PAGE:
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Sarkozy's plan: Reaganomics with a French accent

In a recent interview with Le Monde, Mr Sarkozy presented his plan in some detail. I would categorise it in terms of four planks. First, on the labour market, he wants to provide financial incentives for people to work more hours. (...)

Second, on corporate governance, he has come out against high executive salaries that do not reflect an equivalent degree of risk. (...)

Third, on taxes and spending, the most important measure is to exempt all but 5 per cent of the population from inheritance taxes. He wants to reduce the general tax ceiling on income from a current 60 per cent to 50 per cent; (...)

Fourth, on monetary policy, he said that the European Central Bank should actively use interest rates to stimulate growth.

(...)

This is Reaganomics with a French accent but Mr Sarkozy operates in a different economic policy environment from Ronald Reagan, the former US president. Taxes are high in France for the simple reason that the French state sector accounts for 54 per cent of GDP. In my view, there is nothing wrong with a strong state sector in principle, if this is what a country wants. But it requires some honesty about the tax level. If Mr Sarkozy wanted US-style taxes, he would need a US-style state sector.

In any case, the European Union's stability and growth pact puts severe limits on Mr Sarkozy's room for manoeuvre to increase the deficit. (...) That suggests to me that he will either not be able to implement his proposals for fiscal policy or, if he wants to implement some of them, he will have to introduce new taxes, cut spending or both. In other words, he is either lying or else gearing up to do real damage to the economy.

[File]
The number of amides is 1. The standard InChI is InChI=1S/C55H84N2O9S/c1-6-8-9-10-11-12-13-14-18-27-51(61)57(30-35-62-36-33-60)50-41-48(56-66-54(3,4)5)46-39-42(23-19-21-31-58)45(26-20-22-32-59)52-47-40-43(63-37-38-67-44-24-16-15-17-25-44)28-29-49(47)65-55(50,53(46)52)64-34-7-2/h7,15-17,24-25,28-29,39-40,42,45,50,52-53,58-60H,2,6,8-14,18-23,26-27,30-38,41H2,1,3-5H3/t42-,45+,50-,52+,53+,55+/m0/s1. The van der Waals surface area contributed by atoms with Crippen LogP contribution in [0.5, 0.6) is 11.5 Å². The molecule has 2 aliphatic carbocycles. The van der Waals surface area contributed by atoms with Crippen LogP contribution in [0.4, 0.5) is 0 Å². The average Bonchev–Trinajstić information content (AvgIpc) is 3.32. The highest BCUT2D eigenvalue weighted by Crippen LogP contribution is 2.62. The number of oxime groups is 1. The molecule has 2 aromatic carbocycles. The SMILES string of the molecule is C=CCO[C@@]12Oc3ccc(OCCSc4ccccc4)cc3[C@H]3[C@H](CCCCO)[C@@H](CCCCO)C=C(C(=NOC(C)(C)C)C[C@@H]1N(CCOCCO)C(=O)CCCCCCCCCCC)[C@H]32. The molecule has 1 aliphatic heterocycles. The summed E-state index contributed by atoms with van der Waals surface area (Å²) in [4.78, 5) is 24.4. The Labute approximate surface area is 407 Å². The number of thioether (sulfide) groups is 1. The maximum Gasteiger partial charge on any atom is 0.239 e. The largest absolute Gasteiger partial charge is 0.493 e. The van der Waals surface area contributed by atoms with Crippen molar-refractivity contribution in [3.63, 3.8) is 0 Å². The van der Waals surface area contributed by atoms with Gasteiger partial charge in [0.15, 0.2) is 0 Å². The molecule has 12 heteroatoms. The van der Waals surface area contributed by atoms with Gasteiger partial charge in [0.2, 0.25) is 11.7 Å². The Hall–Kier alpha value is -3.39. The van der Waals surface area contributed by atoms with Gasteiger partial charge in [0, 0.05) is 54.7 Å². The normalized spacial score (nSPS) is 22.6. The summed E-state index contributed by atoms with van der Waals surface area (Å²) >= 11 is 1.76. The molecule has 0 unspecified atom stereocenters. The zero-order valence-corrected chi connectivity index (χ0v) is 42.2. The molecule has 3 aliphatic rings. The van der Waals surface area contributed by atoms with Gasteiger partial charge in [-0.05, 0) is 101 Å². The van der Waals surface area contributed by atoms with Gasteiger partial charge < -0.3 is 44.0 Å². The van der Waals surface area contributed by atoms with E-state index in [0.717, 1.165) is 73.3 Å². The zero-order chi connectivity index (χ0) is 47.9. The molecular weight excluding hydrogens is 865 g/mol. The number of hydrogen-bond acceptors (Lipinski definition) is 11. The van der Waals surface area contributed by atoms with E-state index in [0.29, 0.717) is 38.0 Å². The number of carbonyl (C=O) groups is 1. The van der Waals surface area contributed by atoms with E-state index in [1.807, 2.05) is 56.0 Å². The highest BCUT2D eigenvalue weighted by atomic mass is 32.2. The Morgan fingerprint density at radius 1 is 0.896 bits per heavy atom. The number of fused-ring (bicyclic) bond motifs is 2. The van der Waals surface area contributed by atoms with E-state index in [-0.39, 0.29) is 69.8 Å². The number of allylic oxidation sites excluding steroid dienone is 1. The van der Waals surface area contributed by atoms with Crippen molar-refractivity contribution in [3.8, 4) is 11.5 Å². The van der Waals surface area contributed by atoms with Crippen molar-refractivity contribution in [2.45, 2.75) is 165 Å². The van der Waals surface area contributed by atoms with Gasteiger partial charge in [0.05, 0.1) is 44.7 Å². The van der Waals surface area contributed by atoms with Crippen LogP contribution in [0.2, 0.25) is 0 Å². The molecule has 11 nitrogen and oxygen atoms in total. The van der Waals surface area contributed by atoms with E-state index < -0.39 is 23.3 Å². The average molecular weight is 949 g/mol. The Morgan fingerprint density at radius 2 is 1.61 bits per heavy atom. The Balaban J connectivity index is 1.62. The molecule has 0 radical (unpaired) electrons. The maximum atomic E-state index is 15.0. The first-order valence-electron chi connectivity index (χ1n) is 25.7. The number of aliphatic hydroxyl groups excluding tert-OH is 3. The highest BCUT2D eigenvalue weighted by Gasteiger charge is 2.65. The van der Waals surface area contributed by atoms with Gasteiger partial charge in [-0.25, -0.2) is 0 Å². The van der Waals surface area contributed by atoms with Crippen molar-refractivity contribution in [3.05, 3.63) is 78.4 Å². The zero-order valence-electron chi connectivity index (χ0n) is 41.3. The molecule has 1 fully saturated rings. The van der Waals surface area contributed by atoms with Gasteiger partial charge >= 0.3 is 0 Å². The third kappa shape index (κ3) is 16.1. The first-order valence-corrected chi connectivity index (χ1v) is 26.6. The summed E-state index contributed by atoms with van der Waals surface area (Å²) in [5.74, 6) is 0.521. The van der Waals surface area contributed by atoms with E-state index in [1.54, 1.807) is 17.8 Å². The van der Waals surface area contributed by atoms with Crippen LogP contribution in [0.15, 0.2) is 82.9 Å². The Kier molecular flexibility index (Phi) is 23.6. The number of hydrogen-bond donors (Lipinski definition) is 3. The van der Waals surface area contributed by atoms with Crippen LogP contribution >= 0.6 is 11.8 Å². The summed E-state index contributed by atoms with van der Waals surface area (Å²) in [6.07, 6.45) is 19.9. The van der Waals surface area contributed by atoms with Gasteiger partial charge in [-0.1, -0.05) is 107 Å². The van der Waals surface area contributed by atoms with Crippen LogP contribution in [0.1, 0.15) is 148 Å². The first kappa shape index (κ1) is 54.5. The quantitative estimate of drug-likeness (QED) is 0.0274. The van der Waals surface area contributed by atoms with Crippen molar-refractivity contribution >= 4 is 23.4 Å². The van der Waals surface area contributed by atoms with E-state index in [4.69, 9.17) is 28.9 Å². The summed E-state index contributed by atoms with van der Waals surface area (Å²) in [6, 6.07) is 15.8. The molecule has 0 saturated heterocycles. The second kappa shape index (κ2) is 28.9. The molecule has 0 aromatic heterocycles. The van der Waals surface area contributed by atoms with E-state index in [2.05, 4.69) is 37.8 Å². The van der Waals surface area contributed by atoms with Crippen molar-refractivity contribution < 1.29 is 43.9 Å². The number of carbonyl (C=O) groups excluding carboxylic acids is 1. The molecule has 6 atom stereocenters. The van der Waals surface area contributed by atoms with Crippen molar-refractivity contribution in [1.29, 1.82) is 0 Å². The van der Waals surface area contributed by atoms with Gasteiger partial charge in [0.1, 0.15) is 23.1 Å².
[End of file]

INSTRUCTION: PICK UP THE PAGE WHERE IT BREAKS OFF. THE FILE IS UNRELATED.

His proposal number four - changing the mandate of the ECB - is dishonest. (...)

Mr Sarkozy's mild form of ECB bashing on one level reflects a valid concern that the economic governance of the eurozone is far from optimal. At another, more alarming level, it reveals a self-delusion about economic autonomy among the country's political elites.

While I like what Mr Sarkozy has to say about working time and corporate governance, he presented an inadequate economics plan. Ségolène Royal still has to present hers and I bet it will be even more alarming. The coming showdown between the two candidates may well turn out to be great political entertainment. But from an economic point of view, it is depressing.

Royal is a French socialist, so doubly bad by definition, but Sarkozy does not generate enthusiasm there, to say the least... there are pretty harsh words above. His Frenchness overwhelms his pseudo neoliberalism, I guess...

But his probram is called Reaganomics - which should be played on as much as possible.

In the long run, we're all dead. John Maynard Keynes

by Jerome a Paris (etg@eurotrib.com) on Tue Jan 30th, 2007 at 06:03:39 PM EST
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